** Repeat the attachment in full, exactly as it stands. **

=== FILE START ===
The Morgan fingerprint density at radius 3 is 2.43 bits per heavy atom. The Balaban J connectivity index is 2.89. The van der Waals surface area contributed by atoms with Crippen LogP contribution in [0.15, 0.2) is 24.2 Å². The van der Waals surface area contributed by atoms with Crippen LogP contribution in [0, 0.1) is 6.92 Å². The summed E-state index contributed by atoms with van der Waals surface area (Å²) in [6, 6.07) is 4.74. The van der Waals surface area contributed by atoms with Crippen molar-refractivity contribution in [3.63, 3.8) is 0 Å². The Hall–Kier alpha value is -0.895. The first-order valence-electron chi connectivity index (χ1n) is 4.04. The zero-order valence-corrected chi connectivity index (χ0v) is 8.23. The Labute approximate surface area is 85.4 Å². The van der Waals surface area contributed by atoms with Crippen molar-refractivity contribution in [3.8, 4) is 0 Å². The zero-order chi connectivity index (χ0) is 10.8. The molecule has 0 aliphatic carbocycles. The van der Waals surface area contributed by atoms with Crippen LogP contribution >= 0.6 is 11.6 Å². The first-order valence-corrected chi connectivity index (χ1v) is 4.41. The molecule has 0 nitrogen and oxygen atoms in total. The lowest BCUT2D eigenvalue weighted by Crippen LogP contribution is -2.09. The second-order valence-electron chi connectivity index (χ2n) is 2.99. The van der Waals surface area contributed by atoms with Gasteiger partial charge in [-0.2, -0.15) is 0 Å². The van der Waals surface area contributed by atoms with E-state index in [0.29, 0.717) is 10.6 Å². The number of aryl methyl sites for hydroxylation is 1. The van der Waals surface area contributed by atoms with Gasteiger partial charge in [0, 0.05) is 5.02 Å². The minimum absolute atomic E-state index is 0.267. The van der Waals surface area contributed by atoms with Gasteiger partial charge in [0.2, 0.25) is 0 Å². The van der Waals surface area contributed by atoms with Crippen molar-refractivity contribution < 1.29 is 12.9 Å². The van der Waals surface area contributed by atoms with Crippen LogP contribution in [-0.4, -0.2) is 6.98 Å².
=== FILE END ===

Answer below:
The Morgan fingerprint density at radius 3 is 2.43 bits per heavy atom. The Balaban J connectivity index is 2.89. The van der Waals surface area contributed by atoms with Crippen LogP contribution in [0.15, 0.2) is 24.2 Å². The van der Waals surface area contributed by atoms with Crippen LogP contribution in [0, 0.1) is 6.92 Å². The summed E-state index contributed by atoms with van der Waals surface area (Å²) in [6, 6.07) is 4.74. The van der Waals surface area contributed by atoms with Crippen molar-refractivity contribution in [3.63, 3.8) is 0 Å². The Hall–Kier alpha value is -0.895. The first-order valence-electron chi connectivity index (χ1n) is 4.04. The zero-order valence-corrected chi connectivity index (χ0v) is 8.23. The Labute approximate surface area is 85.4 Å². The van der Waals surface area contributed by atoms with Crippen molar-refractivity contribution in [3.8, 4) is 0 Å². The zero-order chi connectivity index (χ0) is 10.8. The molecule has 0 aliphatic carbocycles. The van der Waals surface area contributed by atoms with Crippen LogP contribution >= 0.6 is 11.6 Å². The first-order valence-corrected chi connectivity index (χ1v) is 4.41. The molecule has 0 nitrogen and oxygen atoms in total. The lowest BCUT2D eigenvalue weighted by Crippen LogP contribution is -2.09. The second-order valence-electron chi connectivity index (χ2n) is 2.99. The van der Waals surface area contributed by atoms with Gasteiger partial charge in [-0.2, -0.15) is 0 Å². The van der Waals surface area contributed by atoms with E-state index in [0.29, 0.717) is 10.6 Å². The number of aryl methyl sites for hydroxylation is 1. The van der Waals surface area contributed by atoms with Gasteiger partial charge in [0, 0.05) is 5.02 Å². The minimum absolute atomic E-state index is 0.267. The van der Waals surface area contributed by atoms with Gasteiger partial charge in [0.2, 0.25) is 0 Å². The van der Waals surface area contributed by atoms with Crippen molar-refractivity contribution < 1.29 is 12.9 Å². The van der Waals surface area contributed by atoms with Crippen LogP contribution in [-0.4, -0.2) is 6.98 Å².